Canadian Government to Retailers: Hide Tobacco Products

Canadian Government to Retailers: Hide Tobacco Products
Ericka Jensen

TORONTO — Canadians looking to enjoy a pack of smokes along with their porn will soon be unable to locate their favorite tobacco products.

Retailers in Ontario, Quebec and a few other provinces must now hide tobacco products from their customers under new regulations that will cover most of Canada by the end of the year. The provincial governments want to discourage the smoking habit by "de-normalizing" the presence of cigarettes, which typically enjoy prime placement behind cash registers.

One unnamed Toronto shop owner expressed outraged that he will now have to hide his tobacco products while children too young to buy pornography will still be able to eye the plastic-covered magazines.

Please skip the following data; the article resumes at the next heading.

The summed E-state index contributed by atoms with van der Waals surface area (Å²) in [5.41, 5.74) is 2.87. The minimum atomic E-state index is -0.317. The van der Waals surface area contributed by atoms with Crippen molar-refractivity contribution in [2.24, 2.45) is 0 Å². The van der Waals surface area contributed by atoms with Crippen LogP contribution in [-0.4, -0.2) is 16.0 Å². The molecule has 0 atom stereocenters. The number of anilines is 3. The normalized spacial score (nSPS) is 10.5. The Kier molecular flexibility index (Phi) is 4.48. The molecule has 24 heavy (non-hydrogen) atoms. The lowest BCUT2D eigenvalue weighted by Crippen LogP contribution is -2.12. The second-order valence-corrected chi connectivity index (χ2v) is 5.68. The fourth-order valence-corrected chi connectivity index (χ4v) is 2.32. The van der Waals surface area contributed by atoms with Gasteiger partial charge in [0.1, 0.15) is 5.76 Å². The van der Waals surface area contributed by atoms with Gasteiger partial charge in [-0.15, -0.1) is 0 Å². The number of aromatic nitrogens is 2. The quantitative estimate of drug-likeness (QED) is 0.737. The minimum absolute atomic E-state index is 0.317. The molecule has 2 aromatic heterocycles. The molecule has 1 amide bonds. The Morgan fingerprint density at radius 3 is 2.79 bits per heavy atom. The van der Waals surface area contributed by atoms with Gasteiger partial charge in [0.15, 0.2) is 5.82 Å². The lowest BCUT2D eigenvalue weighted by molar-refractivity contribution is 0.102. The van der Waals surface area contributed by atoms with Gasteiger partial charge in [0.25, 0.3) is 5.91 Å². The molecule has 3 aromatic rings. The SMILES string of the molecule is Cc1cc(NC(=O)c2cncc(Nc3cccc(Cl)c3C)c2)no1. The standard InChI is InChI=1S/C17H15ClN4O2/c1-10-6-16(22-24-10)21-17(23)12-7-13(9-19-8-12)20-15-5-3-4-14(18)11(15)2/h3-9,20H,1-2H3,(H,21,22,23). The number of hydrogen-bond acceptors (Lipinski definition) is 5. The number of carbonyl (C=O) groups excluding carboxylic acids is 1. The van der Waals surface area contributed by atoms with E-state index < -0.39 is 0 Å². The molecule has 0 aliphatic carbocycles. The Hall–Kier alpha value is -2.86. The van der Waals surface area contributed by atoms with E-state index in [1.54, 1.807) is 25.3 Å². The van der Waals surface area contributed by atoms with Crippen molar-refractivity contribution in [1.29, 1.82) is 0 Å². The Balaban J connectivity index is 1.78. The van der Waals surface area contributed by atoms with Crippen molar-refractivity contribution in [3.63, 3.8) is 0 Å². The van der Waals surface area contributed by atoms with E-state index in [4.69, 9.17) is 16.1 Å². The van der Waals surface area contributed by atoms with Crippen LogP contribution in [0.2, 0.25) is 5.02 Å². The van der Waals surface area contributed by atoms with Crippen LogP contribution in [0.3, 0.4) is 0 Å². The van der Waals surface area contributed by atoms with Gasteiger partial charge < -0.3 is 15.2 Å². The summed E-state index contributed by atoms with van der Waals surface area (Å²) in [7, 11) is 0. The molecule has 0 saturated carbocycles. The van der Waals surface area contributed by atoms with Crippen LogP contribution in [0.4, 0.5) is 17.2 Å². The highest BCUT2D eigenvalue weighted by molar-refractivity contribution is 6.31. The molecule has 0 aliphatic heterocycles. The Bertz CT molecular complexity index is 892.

"It's a pain in the arse, and a double-standard that the government supports liquor sales," said the shop owner, referring to provincially owned liquor stores.

Advocates of the law say the seemingly draconian measure would eventually work and was too important to get bogged down by morality.

"Pornography, with all its faults and deficits, won't kill you," said Michael Perley, director of the Ontario Campaign for Action on Tobacco, an anti-smoking lobby group. "Tobacco industry products kill one in two of their long-term users." Perley's group, backed by national cancer and medical associations, complains that the cigarette industry paid retailers to display their colorful products in prominent positions in retail stores.

“You can’t compare porn and cigarettes,” WebCamCash’s Derek “Dwreck” Smout, a Toronto resident who agrees with the measure told XBIZ. “Porn never gave anyone cancer.”

Canadian retailers have voiced complaints about the law saying it will confuse customers and sellers, and slow sales of their top product. But the provinces, which are responsible for managing Canada's publicly funded healthcare system, say they are trying to curb the country's number one cause of early death: cancer.

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